“We are just letting them through now, we have given up registering them,” said a Croatian border policeman. “We are now sending them on to where they want to go."

Both Croatia and Hungary, it seems, are happy to give migrants and refugees passage rather than have them settle in their country.

Europe’s incoherent and occasionally chaotic approach to the refugee crisis has exacerbated the suffering of a vast number of people who are fleeing war in their own countries. Over the last week, a number of refugees have suffered beatings at the hands of Hungarian riot police and been penned in by Croatian police in the blazing sun.

More from GlobalPost: Chaos in Croatia as police struggle to deal with refugees

“They beat us. They do a lot to us,” said Majid, a Syrian from Damascus who had tried and failed to cross the Serbia-Hungary border before traveling to Tavornik.

He told GlobalPost on Friday: “Now I think I prefer to go back to my country and die over there. It’s better, at least I die in my home.”

EU interior ministers will meet on Sept. 22 to discuss a plan to relocate 120,000 refugees across the 28-member bloc. The plan has already been passed by the European parliament, but the compulsory quotas are fiercely opposed by Hungary and Slovakia, among others.  

It is unclear how much of an impact the plan will have on the situation, given that more than 350,000 migrants were detected at the EU's borders in January-August 2015, according to the International Organization for Migration (IOM), and many more came in undetected.

Going west

What is clear, however, is that the current arrangement of shunting refugees from pillar to post is unsustainable. Countries at the receiving end of this wave of migration, such as Slovenia, Austria and Germany, are already reacting to the influx by introducing tighter controls on their borders.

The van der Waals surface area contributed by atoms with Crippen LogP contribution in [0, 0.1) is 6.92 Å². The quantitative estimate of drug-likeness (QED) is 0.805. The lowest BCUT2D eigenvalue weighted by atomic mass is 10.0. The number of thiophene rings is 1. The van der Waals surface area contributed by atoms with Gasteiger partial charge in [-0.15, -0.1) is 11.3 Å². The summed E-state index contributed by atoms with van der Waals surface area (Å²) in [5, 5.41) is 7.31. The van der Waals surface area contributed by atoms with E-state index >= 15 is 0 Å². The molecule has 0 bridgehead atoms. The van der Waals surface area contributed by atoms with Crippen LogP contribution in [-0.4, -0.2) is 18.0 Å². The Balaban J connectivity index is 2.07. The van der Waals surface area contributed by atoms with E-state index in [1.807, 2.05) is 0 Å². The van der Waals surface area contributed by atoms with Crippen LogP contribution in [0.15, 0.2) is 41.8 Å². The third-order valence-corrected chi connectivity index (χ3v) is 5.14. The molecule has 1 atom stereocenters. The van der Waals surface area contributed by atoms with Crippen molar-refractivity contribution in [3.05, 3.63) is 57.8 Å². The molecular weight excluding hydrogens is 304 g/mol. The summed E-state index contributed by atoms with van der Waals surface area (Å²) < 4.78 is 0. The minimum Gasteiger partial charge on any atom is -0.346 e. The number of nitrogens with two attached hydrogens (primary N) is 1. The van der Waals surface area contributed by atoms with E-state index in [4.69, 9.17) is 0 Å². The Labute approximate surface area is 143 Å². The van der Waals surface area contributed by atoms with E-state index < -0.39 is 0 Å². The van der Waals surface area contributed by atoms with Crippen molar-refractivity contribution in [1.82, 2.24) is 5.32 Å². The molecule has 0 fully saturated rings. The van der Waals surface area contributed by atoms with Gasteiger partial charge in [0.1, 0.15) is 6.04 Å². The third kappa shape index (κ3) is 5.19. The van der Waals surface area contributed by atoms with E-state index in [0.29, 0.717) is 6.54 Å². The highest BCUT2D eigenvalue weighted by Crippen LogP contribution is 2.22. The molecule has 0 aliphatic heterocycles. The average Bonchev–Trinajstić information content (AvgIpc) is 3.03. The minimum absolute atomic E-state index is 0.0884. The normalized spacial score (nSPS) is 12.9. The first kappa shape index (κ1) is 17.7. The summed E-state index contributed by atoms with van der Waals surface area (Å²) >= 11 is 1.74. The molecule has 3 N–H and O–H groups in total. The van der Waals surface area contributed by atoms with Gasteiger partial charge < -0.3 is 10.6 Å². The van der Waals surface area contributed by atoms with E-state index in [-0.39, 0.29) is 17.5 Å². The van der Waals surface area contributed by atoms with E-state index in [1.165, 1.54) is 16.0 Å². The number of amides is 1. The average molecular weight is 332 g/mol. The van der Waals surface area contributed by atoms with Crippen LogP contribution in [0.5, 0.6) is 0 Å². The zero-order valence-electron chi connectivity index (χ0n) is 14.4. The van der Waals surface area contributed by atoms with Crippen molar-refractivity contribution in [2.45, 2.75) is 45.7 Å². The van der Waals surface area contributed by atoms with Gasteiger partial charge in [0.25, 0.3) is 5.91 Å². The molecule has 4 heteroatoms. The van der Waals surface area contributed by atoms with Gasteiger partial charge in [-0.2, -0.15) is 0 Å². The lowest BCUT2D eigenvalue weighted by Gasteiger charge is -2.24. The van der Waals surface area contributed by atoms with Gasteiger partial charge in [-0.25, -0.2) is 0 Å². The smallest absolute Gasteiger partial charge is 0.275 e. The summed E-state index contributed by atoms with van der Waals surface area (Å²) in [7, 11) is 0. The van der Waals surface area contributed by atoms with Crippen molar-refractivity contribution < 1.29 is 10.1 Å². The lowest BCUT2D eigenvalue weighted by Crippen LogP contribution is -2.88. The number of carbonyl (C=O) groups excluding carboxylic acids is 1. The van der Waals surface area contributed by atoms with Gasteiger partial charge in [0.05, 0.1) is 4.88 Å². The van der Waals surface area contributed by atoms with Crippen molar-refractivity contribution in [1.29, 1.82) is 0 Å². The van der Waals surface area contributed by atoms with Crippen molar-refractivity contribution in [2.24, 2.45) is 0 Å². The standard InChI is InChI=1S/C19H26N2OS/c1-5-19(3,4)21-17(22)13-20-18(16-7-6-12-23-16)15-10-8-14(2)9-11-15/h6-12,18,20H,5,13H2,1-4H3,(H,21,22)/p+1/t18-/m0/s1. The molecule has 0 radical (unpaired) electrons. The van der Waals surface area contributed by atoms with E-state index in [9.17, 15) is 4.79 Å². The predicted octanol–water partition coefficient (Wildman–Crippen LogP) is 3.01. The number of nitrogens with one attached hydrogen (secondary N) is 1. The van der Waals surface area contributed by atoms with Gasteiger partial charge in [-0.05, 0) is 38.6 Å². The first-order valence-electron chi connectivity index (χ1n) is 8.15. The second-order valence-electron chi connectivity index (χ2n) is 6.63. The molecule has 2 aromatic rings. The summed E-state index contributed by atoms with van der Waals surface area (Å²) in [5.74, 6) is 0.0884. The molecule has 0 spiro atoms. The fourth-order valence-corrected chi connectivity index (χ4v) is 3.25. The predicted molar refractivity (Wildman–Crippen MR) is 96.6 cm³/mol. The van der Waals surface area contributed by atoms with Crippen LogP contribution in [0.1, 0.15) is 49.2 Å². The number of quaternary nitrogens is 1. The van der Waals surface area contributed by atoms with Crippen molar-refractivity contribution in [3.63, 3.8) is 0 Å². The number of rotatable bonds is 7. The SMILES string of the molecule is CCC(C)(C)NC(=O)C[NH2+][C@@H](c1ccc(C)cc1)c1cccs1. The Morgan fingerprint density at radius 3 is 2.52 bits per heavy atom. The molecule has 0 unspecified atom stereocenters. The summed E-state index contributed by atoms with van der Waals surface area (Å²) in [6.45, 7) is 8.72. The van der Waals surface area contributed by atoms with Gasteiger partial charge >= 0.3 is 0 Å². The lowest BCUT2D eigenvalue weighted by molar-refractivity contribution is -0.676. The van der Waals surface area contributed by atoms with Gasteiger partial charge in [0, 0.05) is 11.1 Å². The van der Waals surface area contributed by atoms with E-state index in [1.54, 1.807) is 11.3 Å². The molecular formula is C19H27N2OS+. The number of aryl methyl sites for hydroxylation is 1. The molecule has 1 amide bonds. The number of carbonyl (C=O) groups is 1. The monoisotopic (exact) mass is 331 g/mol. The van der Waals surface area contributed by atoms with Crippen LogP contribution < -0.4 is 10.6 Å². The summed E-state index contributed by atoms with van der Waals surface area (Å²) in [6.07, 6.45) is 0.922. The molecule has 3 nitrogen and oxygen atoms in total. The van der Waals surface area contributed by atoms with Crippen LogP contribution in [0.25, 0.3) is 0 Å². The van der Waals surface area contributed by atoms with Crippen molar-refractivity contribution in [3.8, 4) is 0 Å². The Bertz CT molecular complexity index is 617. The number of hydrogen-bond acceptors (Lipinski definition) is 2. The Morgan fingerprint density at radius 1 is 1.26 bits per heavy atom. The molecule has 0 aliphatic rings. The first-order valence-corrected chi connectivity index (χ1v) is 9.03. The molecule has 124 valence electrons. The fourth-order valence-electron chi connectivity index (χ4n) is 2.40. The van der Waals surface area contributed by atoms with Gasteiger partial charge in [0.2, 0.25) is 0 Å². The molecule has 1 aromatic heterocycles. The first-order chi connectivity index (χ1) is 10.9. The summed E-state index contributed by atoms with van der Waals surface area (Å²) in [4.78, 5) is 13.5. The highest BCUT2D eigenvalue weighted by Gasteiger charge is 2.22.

Already at the border between Croatia and Slovenia a bottleneck is forming. The routes into Western Europe are closing fast, and it appears that the countries where the migrants would end up are woefully unprepared for such an eventuality.

Hungary, which has closed off its border with Serbia, completed a 41-kilometer fence on Friday to stop migrants coming into the country. It has been rumored that the buses that came to its border from Croatia on Saturday were among the last to be allowed to pass.

Those who crossed into Hungary on Saturday may turn out to be the lucky ones. With the completion of its barbed wire fence, and the mobilization of its military to the border to deal with migrants trying to cross, it seems unlikely it the Hungarian government will continue to allow Croatia to “force” it to accept refugees.

While the buses waited at the border on Saturday, passengers spilled out onto the side of the road to drink water and breathe the fresh air. Most came from Iraq and Syria: the cities of Damascus, Baghdad, Qamishli, Idlib. Some asked for information about what lay over the border, where they were going next.

Yunus, from Hassakah province in northeast Syria, didn’t know where he was going or what lay ahead.

“All I know is that I’m going in the right direction,” he said. When told he would likely be going on to the Austrian border he replied: “That is good news.”

He said he had waited along with perhaps 2,000 others in Tovarnik for transport further west.

The questions they asked about the road ahead revealed just how precarious their journeys were, and how a decision made in Budapest or Belgrade can affect the rest of their life.

Those coming behind them, traveling by boat across the Mediterranean at this very moment, may be fleeing equally miserable and dangerous circumstances, but without a unified solution across the continent, they may arrive to a very different Europe than the one they imagined.